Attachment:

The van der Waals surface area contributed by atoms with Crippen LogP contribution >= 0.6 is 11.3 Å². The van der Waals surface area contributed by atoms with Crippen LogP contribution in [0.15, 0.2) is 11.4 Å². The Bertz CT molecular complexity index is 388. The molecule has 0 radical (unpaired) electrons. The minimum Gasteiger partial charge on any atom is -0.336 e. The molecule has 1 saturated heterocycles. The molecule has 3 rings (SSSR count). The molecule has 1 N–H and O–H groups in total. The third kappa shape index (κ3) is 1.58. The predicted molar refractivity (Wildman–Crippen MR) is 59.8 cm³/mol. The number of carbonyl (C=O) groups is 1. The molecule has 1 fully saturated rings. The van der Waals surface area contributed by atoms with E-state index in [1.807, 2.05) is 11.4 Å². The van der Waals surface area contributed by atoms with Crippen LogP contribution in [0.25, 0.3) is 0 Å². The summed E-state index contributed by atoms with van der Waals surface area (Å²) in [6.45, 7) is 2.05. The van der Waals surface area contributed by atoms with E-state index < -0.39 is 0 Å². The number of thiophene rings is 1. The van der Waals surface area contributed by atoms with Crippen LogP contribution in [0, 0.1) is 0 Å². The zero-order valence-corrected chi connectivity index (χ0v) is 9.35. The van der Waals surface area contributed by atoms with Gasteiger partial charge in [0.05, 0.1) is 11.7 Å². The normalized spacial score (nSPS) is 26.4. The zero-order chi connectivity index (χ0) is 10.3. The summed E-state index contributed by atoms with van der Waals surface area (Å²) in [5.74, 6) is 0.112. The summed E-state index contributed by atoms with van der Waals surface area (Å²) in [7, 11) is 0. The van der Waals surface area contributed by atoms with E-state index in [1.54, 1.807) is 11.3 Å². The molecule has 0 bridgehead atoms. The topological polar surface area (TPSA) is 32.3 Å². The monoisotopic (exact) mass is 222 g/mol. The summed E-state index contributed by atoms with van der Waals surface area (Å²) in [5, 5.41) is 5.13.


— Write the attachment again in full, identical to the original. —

The van der Waals surface area contributed by atoms with Crippen LogP contribution >= 0.6 is 11.3 Å². The van der Waals surface area contributed by atoms with Crippen LogP contribution in [0.15, 0.2) is 11.4 Å². The Bertz CT molecular complexity index is 388. The molecule has 0 radical (unpaired) electrons. The minimum Gasteiger partial charge on any atom is -0.336 e. The molecule has 1 saturated heterocycles. The molecule has 3 rings (SSSR count). The molecule has 1 N–H and O–H groups in total. The third kappa shape index (κ3) is 1.58. The predicted molar refractivity (Wildman–Crippen MR) is 59.8 cm³/mol. The number of carbonyl (C=O) groups is 1. The molecule has 1 fully saturated rings. The van der Waals surface area contributed by atoms with E-state index in [1.807, 2.05) is 11.4 Å². The van der Waals surface area contributed by atoms with Crippen LogP contribution in [0.25, 0.3) is 0 Å². The summed E-state index contributed by atoms with van der Waals surface area (Å²) in [6.45, 7) is 2.05. The van der Waals surface area contributed by atoms with E-state index < -0.39 is 0 Å². The number of thiophene rings is 1. The van der Waals surface area contributed by atoms with Crippen LogP contribution in [0, 0.1) is 0 Å². The zero-order valence-corrected chi connectivity index (χ0v) is 9.35. The van der Waals surface area contributed by atoms with Gasteiger partial charge in [0.05, 0.1) is 11.7 Å². The normalized spacial score (nSPS) is 26.4. The zero-order chi connectivity index (χ0) is 10.3. The summed E-state index contributed by atoms with van der Waals surface area (Å²) in [5.74, 6) is 0.112. The summed E-state index contributed by atoms with van der Waals surface area (Å²) in [7, 11) is 0. The van der Waals surface area contributed by atoms with E-state index in [1.54, 1.807) is 11.3 Å². The molecule has 0 bridgehead atoms. The topological polar surface area (TPSA) is 32.3 Å². The monoisotopic (exact) mass is 222 g/mol. The summed E-state index contributed by atoms with van der Waals surface area (Å²) in [5, 5.41) is 5.13.